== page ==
PEMBROKE, Mass. — Taking over a sizable, going concern is daunting. You don’t exactly know what you’re buying.
Existing customers may not take to you. Key employees might not mesh with your personality. Vendors could take you for a ride.
Unless you’re a multimillionaire, paying off loans will erase much of your profit. Area competition will go on the offensive, knowing that a new presence doesn’t have the savvy that the departing owner did.
You’re a newcomer, and perceived as an outsider. Nobody emerges from the experience without having spent sleepless nights, wondering, “What did I get myself into?”
Tom Fay bought The Cleanist, in Plymouth, Mass., in Dec., 2013. Previously, he had been a partner of Danny’s Cleaners, in Braintree, Mass., with his brother, and decided he wanted to go out on his own.
Ironically, two years after Fay took over The Cleanist, the brother decided he wanted out. So now Fay runs the two businesses. He has a lot on his plate. Now here is the conclusion:
The key to profitability is to increase volume, so that more net drops into the bottom line, andreasonable profit is achieved. The firm operates the plant in North Plymouth, four drop stores — two in Plymouth, one in Kingston, and one in Duxbury — and a delivery route.
Fay has increased drop store volume about 8%. His plant counter has been solid. The one area he hasn’t been able to increase is the delivery route. He is puzzled and frustrated at his inability to move it forward, but that is the reality. As a result, sales are around $1.5 million and he is in the reasonable profit area.
One help was the relocation of the Kingston drop store to a much better location, which has nicely improved revenue. His strongest drop store is Pine Hills in Plymouth, which is a massive upscale development of retirees.
Fay talks about the next step: “I’m going to get out there and speak to offices, large commercial customers, and see if I can boost the pick-up-and-delivery volume.”
As for prices, his operation has maintained and not raised prices. Fay feels that he took over a business that maintained pretty high prices, and he was able to operate within that framework. Perhaps there will soon be increases.
As for equipment, Fay has had to make investments in washer/dryers, wetcleaning equipment, and a tension collar and cuff machine, and he has updated the computer. Fortunately, most of the equipment is in pretty good shape. Preventative maintenance is standard operating procedure.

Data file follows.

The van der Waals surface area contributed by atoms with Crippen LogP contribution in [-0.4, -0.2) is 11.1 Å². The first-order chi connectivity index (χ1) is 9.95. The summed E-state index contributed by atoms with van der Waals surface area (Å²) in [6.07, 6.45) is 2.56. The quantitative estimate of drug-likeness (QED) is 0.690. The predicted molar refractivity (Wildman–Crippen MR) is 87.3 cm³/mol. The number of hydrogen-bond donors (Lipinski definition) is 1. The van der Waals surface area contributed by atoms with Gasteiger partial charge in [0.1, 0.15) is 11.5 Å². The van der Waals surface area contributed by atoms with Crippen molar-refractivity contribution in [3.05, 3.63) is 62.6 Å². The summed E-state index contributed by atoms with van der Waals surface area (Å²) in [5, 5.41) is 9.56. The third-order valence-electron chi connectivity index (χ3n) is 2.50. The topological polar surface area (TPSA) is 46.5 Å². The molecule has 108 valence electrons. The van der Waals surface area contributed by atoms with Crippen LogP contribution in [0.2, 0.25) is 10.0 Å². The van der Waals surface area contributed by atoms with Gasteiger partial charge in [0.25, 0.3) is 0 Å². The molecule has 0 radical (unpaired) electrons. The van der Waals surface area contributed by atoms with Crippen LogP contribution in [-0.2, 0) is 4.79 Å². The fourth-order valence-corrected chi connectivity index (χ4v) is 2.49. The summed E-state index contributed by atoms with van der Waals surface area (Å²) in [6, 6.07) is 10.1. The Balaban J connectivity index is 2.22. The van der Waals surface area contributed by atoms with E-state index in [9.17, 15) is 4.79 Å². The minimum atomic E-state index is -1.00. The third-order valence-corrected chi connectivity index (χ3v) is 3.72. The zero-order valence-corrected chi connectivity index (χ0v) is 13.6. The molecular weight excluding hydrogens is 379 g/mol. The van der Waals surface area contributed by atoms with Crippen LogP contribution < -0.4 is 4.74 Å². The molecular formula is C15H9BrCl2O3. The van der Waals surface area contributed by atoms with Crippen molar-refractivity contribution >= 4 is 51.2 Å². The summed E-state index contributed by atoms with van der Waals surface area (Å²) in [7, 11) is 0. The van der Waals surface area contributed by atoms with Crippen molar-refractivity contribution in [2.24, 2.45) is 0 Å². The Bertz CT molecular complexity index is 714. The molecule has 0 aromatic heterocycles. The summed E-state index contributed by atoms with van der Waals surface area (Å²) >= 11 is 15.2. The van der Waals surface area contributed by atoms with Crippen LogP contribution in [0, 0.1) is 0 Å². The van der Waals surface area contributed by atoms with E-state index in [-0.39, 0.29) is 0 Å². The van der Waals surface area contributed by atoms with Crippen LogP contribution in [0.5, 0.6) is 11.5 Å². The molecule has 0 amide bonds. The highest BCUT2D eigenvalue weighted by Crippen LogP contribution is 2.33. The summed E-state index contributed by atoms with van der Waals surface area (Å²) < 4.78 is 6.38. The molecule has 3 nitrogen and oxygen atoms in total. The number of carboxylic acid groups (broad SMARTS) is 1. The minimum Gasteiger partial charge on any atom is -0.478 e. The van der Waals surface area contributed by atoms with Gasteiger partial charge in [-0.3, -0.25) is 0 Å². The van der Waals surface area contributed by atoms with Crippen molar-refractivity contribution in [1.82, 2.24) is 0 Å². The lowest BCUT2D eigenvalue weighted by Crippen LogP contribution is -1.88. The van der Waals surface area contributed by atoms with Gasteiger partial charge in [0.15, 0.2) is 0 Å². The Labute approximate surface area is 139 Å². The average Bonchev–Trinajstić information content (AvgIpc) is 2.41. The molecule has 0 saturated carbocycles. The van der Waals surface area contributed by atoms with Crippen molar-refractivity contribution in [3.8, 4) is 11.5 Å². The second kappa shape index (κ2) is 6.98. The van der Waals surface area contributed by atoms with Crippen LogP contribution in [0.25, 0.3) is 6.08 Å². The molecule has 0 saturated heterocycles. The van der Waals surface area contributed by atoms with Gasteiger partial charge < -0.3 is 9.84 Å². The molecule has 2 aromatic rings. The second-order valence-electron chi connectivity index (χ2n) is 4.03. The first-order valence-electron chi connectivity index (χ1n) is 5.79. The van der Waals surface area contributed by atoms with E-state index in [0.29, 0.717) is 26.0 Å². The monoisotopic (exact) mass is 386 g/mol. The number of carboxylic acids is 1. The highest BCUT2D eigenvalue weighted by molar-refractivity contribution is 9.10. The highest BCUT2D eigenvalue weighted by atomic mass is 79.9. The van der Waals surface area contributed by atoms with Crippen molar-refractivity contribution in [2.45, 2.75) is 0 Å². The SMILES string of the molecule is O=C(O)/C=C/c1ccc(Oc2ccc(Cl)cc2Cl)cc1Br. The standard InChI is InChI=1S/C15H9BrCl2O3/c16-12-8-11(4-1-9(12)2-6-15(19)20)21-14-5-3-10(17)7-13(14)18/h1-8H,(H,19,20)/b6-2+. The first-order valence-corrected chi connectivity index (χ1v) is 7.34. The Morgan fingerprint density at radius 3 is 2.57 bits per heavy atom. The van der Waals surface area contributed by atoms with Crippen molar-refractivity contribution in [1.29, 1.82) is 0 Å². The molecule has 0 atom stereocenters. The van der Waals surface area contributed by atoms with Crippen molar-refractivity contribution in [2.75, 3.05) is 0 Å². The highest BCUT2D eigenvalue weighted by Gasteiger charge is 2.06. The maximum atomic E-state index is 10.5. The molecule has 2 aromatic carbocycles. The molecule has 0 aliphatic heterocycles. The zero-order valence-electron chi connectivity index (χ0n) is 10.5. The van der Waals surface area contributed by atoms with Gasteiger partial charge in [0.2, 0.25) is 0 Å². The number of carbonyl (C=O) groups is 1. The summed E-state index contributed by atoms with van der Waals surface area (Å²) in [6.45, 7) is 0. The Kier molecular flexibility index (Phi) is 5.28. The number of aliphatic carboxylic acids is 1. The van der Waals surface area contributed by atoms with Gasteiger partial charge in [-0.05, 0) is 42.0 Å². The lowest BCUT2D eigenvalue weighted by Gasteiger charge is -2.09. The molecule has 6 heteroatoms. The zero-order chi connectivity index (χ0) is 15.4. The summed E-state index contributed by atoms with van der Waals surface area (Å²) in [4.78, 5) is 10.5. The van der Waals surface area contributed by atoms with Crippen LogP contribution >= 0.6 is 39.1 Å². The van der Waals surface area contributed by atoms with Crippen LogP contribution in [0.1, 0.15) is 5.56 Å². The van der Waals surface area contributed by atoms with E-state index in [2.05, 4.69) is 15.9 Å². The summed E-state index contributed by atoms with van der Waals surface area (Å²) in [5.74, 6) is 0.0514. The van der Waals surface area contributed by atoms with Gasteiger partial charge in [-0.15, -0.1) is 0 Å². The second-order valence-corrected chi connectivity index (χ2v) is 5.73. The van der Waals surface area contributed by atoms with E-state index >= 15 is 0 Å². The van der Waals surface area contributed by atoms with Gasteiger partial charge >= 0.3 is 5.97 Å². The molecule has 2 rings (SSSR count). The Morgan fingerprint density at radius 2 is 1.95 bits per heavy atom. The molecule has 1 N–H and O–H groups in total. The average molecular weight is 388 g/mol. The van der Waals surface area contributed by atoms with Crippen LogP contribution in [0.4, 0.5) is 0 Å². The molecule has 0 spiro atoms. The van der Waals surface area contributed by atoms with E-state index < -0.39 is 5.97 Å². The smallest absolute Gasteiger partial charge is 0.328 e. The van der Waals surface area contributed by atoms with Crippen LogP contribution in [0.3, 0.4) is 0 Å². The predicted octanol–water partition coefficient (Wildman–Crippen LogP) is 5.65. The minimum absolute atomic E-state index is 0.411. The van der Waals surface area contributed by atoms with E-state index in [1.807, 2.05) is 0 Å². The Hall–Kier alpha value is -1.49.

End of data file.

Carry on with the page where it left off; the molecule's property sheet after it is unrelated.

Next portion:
The company maintains an active marketing campaign. The message is: We are the quality cleaner; we take the best care of your clothes; you should be using us.
This niche-focus is carried out in extensive mailings, monthly e-mails, coupons via e-mails, and print ads. Altogether, he spends 1% of volume on marketing and promotions.
Fay is the face of his business. That includes putting his image on trucks, focusing on himself in ads and the like.
“This is not my nature, but it seemed important for the brand,” he says.
Fay is happy that he’s the premier cleaner in his market, but he frets that the smaller competition keeps nibbling away at the customer base.
For example, in Duxbury, an upscale community, there are five other dry cleaners. Placed throughout the town, each does some business, eroding his portion.
“I really think we need to see an exit of marginal operators. Unfortunately, some operators are hanging on when they should quit,” Fay says.
These days, his job is to handle customer issues.
He checks figures and follows the money. He fields many customer service issues and checks to make sure they have been resolved. He visits stores at least once a week.
Almost daily, he stops by at Danny’s Cleaners in Braintree. Fortunately, he has a cadre of three key people who’ve been there for many years. He also will jump in the truck and make a delivery when needed.
Finally, Fay maintains an open phone line. Anyone, employee or customer, can call with an issue. All this means that his workweek is 60 to 65 hours.
Which brings us to his overall assessment of the industry.
“This casual workday trend has gotten to the point where professionals are losing self-respect,” Fay says. “As a result, I think that total industry volume has halved in the last dozen years. Only through price increases has revenue remained adequate.
“It’s harder and harder to make a decent living. Sure, the good operators do make nice profits, but not too many of us are getting wealthy. What would help is if some of the marginal operators would drop out.”
Besides running his operations, Fay has a busy family life with four kids. His oldest is just beginning college. And we know what that does to parents’ pocketbooks.
Still, Fay steers on, focused on making his purchase a success.
To read Part 1, go HERE.